Congressional Job Approval Plummets To 11%
Not surprisingly, public approval of Congress has fallen away in the wake of the ongoing shutdown crisis:
PRINCETON, NJ — As Congress’ inability to agree on compromises that would reopen the partially shut-down government and raise the looming debt ceiling continues, Americans give Congress an 11% job approval rating, down eight percentage points from last month and one point above the worst rating in Gallup history.
The drop in Congress’ approval rating is fueled in large part by Democrats’ declining approval of Congress — from 20% in September to 5% in October. Approval ratings among Republicans and independents have also fallen, but by much smaller margins. The big drop in Democrats’ approval of Congress most certainly reflects Democrats’ negative views of the Republican-controlled House, in which leadership has publicly demanded that the president and Democrats in Congress agree to changes in the Affordable Care Act as a condition for passing a continuing resolution or a budget. Overall, however, approval of Congress is very low across all partisan groups.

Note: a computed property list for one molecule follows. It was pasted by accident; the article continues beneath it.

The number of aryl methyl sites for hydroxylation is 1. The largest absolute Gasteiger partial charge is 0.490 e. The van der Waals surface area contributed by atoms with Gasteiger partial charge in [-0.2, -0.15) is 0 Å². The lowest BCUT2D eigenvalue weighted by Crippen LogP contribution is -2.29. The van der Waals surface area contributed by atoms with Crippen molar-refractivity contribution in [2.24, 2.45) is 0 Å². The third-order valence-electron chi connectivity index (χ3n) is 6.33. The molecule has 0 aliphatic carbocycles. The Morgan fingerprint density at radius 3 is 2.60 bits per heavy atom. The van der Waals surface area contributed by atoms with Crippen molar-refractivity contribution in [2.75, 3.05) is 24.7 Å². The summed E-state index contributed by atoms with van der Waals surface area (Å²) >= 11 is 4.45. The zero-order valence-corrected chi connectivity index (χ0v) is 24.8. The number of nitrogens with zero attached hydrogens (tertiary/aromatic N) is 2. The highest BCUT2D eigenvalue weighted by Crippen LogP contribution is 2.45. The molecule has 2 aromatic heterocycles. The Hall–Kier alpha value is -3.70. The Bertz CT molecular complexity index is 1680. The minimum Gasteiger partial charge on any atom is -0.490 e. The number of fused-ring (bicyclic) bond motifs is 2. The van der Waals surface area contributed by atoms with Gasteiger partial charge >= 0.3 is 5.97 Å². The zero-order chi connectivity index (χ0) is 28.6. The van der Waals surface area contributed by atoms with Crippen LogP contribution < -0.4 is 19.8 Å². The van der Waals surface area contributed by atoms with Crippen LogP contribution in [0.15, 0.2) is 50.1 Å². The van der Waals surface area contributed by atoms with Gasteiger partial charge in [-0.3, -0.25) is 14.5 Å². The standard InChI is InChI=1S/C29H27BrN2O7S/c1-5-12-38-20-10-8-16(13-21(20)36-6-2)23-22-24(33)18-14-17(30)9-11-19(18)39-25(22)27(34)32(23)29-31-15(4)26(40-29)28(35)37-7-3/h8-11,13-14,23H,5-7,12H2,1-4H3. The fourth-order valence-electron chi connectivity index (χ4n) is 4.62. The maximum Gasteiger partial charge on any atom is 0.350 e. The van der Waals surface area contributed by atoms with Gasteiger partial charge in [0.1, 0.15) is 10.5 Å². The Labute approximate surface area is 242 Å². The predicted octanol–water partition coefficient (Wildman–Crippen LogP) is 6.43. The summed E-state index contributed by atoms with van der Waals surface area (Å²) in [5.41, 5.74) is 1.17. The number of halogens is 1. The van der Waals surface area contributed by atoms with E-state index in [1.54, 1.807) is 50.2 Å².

And yet, as always, the public seems to be somewhat schizophrenic:
While Congress as a whole gets dismal job approval ratings, Americans are significantly more charitable when it comes to the member of Congress representing their particular district. Americans now give their own representative a 44% approval rating, which is not an extremely high rating on an absolute basis, but is certainly high compared with Congress’ overall 11% rating in the same survey.
Americans’ ratings of their own representative is little changed from Gallup’s last measurement in May, when 46% approved. However, fewer Americans approve and more disapprove of their own member of Congress than what Gallup has found in the past, and the percentages who approve and disapprove are now essentially equal. Typically, Americans have been much more likely to approve than disapprove of their own representative.
Which, of course, is why incumbents continue to get reelected at such astoundingly high rates.